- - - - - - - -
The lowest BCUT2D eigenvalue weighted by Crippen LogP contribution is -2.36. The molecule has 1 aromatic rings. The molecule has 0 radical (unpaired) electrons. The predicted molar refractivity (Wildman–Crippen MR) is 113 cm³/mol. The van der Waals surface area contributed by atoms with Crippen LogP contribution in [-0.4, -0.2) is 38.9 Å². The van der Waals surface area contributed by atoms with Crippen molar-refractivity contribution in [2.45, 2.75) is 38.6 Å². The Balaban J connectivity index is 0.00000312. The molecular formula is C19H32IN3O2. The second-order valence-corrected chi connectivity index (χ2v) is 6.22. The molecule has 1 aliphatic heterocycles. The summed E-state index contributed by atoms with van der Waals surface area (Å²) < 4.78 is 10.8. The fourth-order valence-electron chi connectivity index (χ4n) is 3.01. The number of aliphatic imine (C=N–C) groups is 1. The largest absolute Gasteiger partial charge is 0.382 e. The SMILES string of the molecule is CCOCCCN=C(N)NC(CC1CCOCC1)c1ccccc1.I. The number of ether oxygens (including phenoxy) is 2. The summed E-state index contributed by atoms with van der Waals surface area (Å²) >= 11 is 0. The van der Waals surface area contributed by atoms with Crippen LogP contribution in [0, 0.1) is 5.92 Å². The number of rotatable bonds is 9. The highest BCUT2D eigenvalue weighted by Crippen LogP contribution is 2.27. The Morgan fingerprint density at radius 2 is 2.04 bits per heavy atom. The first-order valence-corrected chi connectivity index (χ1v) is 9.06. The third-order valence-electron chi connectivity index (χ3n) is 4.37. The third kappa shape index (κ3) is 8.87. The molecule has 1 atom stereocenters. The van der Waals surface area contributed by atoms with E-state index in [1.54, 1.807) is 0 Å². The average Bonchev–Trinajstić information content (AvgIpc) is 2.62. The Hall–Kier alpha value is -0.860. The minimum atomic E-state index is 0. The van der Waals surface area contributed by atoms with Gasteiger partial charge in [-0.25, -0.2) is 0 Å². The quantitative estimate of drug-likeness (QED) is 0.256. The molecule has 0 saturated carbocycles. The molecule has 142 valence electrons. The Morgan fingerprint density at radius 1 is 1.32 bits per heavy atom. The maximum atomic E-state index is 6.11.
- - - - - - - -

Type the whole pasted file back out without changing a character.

The lowest BCUT2D eigenvalue weighted by Crippen LogP contribution is -2.36. The molecule has 1 aromatic rings. The molecule has 0 radical (unpaired) electrons. The predicted molar refractivity (Wildman–Crippen MR) is 113 cm³/mol. The van der Waals surface area contributed by atoms with Crippen LogP contribution in [-0.4, -0.2) is 38.9 Å². The van der Waals surface area contributed by atoms with Crippen molar-refractivity contribution in [2.45, 2.75) is 38.6 Å². The Balaban J connectivity index is 0.00000312. The molecular formula is C19H32IN3O2. The second-order valence-corrected chi connectivity index (χ2v) is 6.22. The molecule has 1 aliphatic heterocycles. The summed E-state index contributed by atoms with van der Waals surface area (Å²) < 4.78 is 10.8. The fourth-order valence-electron chi connectivity index (χ4n) is 3.01. The number of aliphatic imine (C=N–C) groups is 1. The largest absolute Gasteiger partial charge is 0.382 e. The SMILES string of the molecule is CCOCCCN=C(N)NC(CC1CCOCC1)c1ccccc1.I. The number of ether oxygens (including phenoxy) is 2. The summed E-state index contributed by atoms with van der Waals surface area (Å²) >= 11 is 0. The van der Waals surface area contributed by atoms with Crippen LogP contribution in [0, 0.1) is 5.92 Å². The number of rotatable bonds is 9. The highest BCUT2D eigenvalue weighted by Crippen LogP contribution is 2.27. The Morgan fingerprint density at radius 2 is 2.04 bits per heavy atom. The first-order valence-corrected chi connectivity index (χ1v) is 9.06. The third-order valence-electron chi connectivity index (χ3n) is 4.37. The third kappa shape index (κ3) is 8.87. The molecule has 1 atom stereocenters. The van der Waals surface area contributed by atoms with E-state index in [1.54, 1.807) is 0 Å². The average Bonchev–Trinajstić information content (AvgIpc) is 2.62. The Hall–Kier alpha value is -0.860. The minimum atomic E-state index is 0. The van der Waals surface area contributed by atoms with Gasteiger partial charge in [-0.25, -0.2) is 0 Å². The quantitative estimate of drug-likeness (QED) is 0.256. The molecule has 0 saturated carbocycles. The molecule has 142 valence electrons. The Morgan fingerprint density at radius 1 is 1.32 bits per heavy atom. The maximum atomic E-state index is 6.11.